A huge explosion on August 4th shook Lebanon to its core. The capital’s port blew up, leaving it covered in ashes and impacting the surrounding buildings, all the way to the airport.
Citizens were scattering around the city, some trying to flee their crumbling homes, some looking for their loved ones, some trying to find aid at hospitals, and some wandering around totally disoriented.
The entire nation was left in shock and still is, trying to comprehend what happened and what really caused this obscure nightmarish explosion. Speculations were many and so were the conflicting reports.
One thing seemed to be most certain: There were lethal materials in the port, so highly dangerous to cause such an apocalyptic disaster.
So highly dangerous, in fact, that they shouldn’t have been there in the first place; in Lebanon’s main port in the beating heart of the bustling capital.
The manager of the Beirut port, Hassan Koraytem, told MTV that he knew about the presence of “dangerous substances” but he didn’t expect it to be that serious.
Serious isn’t the term we could use for what our eyes see today.
It is actually insulting to the lives we lost, the people who are still missing, the thousands of wounded in hospitals, the people who lost their homes, the total destruction of what was, just two days earlier, a landmark of Beirut and one of Lebanon’s main infrastructures.
Intriguing indeed that the port’s authorities “didn’t know” or look to enquire about how dangerous thousands of tones of ammonium nitrate could be.
After all, these were in the territory they manage, or better say, placed under their responsibilities.
The Lebanese people are used to hear such official statements minimizing or dismissing important matters, even dangerous ones, such as the economy crashing, poverty drowning the nation, people’s money held hostages by banks, billions in funds gone missing, and so on.
However, this dramatic event certainly tops them all.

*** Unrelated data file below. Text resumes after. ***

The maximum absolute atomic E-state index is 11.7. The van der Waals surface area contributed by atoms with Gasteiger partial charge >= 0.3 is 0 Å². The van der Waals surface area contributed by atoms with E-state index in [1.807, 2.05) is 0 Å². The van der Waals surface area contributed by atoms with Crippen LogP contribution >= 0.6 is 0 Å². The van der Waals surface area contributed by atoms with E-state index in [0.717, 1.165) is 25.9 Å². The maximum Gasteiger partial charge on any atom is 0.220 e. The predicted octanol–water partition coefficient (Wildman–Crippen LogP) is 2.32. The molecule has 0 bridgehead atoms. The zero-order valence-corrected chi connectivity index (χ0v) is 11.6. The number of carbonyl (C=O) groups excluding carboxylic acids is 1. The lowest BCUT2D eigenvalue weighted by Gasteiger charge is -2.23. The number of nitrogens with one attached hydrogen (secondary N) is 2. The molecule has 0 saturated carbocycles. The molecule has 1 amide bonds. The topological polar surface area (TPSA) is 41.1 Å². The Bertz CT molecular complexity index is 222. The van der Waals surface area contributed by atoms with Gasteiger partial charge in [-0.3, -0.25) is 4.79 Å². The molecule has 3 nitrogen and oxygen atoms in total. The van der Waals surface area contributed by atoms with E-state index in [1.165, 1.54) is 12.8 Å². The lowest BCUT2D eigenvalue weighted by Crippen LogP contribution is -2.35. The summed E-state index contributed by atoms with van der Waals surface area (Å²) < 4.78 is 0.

And the question that is most being asked is how these lethal, inflammable, and toxic substances ended in the port of the crowded capital, and why.
Al Jazeera released a report, backed by MTV Lebanon, explaining the how and why of this absurdity.
In 2013, a shipping company called Safaro was heading from Georgia to Mozambique, carrying the exact chemical compounds that just exploded in Beirut.
The company requested to dock and unload its cargo in Beirut after allegedly having technical problems with its transit ship Rhosus.
A Lebanese judge just approved the request and the tonnes of toxic cargo were immediately stored in the warehouse.
Weird as it will sound, yet it probably won’t for the Lebanese people, used as we are to reckless disregard and corruption covered up by dubious stories, the owners simply left the port, abandoning their shipment behind, never claiming it for 7 years.
According to Al-Jazeera’s report, custom officials of Beirut Port sent at least 5 letters to the judicial branch between 2014 and 2017, requesting a legal order to remove these toxic compounds. They never received a response.
Later in December 2019, the Lebanese Security Forces filed a complaint about the explosive substances. The complaint was later lifted to president Michel Aoun.
With no action taken until June of this year, two more complaints were respectively issued on June 4th and July 20th and reportedly handed to both the president and Prime Minister Hassan Diab.
No response to the urging of the removal of these substances.
Hence, these tons of Ammonium Nitrate remained in the port’s Hangar 12 until the fatal explosion removed them all, along with all the port, numerous ships and surrounding buildings, and dozens of lives.
Prime Minister Diab had pledged that those responsible for this catastrophe will pay. So who would that be?
A judicial approval that shouldn’t have been granted in the first place, a judicial branch not bothering to respond with a legal order of removal, important complaints neglected by the state, all compounded to create one of the worst disasters ever inflicted on Lebanon.
Who will be held responsible for this massive crime against Beirut and thousands of people and families?
People have been arrested and imprisoned for very insignificant matters in recent times, like verbally expressing their pain and anger or their dislike of their president. How about this major crime that will go down in the history of Lebanon as one of its darkest days?
Who will be held responsible?
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